A lot of people tend to assume that the developers will take care of this, the social media network will take care of this, or that people with accessibility issues will figure it out for themselves, but this is not necessarily the case. If you create content that cannot be easily accessed by those with accessibility issues, you risk shutting out a large group of people, some of which could be within your target market.
According to UK government statistics, at least 1 in 5 people have a disability (long or short term) or impairment. This equates to 20% of your potential audience that you can’t afford, ethically and financially, to neglect.
Sadly, when it comes to video accessibility for everyone, social media just isn’t there yet. For many, they think of video as an easy way to communicate, but for those people in society who are hard of hearing or who have difficulty seeing, videos can pose multiple problems.
Videos tend to move too fast for people with accessibility issues - especially promotional videos, as businesses tend to cram as much information as they can into the shortest amount of time. As a result, not everyone will be able to see or hear essential information. Videos often feature background music and/or visual effects that many people with such disabilities would find distracting. When done well, video can be a fantastic medium; however, you need to always think about accessibility.
You should ensure that your videos are well lit, with minimal background noise, when filming. A good tip is to invest in a tripod to avoid shaky camera work. Minimalise the overlaying of too many effects, unless there is clear reason for doing so. Should your video include strobe effects of similar, it’s important that you add a warning at the beginning of your video, in the title, and in the video’s description, etc. People with epilepsy can suffer a fit from watching strobe lighting effects, and as some of these fits can be very serious indeed, it’s not worth taking the risk – label your video accordingly if there’s the risk to people’s health such as this.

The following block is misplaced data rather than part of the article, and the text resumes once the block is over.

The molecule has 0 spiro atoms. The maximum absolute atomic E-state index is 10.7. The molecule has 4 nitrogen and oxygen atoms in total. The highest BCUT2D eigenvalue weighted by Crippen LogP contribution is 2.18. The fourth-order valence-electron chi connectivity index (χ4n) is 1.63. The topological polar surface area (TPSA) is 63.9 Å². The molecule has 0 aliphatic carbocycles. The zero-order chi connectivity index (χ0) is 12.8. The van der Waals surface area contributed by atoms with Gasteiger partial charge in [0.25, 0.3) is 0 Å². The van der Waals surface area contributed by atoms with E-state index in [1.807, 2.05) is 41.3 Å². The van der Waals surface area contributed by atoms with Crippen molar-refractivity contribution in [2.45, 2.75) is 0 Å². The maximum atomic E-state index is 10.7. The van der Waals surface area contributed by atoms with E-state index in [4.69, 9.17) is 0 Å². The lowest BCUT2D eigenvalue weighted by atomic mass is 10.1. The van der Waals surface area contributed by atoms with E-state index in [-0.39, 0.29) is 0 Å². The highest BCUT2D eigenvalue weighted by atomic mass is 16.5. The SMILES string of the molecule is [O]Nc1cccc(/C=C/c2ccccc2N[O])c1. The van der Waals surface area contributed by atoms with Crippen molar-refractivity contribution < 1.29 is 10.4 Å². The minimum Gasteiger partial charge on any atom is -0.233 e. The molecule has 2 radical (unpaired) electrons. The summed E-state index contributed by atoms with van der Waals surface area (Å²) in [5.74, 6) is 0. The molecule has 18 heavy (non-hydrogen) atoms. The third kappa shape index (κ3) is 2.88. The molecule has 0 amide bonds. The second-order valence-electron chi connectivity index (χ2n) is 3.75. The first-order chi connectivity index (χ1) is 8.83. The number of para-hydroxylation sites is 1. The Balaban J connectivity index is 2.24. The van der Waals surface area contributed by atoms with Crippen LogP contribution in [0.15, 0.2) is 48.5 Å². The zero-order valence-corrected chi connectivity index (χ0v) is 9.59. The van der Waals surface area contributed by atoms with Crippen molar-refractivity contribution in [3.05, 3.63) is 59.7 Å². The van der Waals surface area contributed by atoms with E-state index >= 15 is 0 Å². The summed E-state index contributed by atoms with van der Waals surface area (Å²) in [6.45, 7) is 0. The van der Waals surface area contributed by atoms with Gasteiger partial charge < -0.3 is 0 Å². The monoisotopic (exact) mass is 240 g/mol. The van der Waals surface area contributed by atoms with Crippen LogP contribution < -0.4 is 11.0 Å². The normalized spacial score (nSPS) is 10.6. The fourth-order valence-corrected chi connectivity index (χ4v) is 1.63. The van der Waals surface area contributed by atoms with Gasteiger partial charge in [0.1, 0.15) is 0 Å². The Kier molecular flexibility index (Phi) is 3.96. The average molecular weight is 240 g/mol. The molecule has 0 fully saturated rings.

When creating ‘talking head’ videos, think about those who rely on lip-reading. Make sure the person speaking is facing the camera and that their face is well-lit. Ask them to speak naturally, at a normal pace, and with no exaggerated facial movements. The person should also avoid covering their face and mouth with their hands or clothes. For those who use a lot of hand gestures when they speak, ask them to consciously reduce this, or avoid having them on screen; gesticulation can be a huge distraction to the person trying to lip-read.
Incorporating subtitles is a must for any videos you upload. There are plenty of automatic captioning and free subtitling tools for you to choose from. Facebook and YouTube even offer autogenerated captions, which are useful but not always accurate; it’s therefore advised that you manually edit where necessary to ensure accuracy.
If you plan to include background music in your video as well as speech, make sure the sounds are overlaid properly so that the speech can still be heard clearly. Bear in mind also that any organic background noise, such as traffic or other people’s conversations, will make it difficult for the hearing-impaired to hear what is being said/happening in the foreground.
You could also offer a transcript. Transcripts are helpful for people with hearing impairments; many prefer them to video, as they allow them to process the information at a slower pace.
Add your transcript as a link in the comments or your bio, or as a document/file to send via direct messaging should someone request them.
It may take only a little bit of effort on your part to make sure everyone can access your content. The 20% of the population who have accessibility issues will not only thank you, but they may choose to buy from you - rather than your competitor who makes no allowances for the challenges they face.
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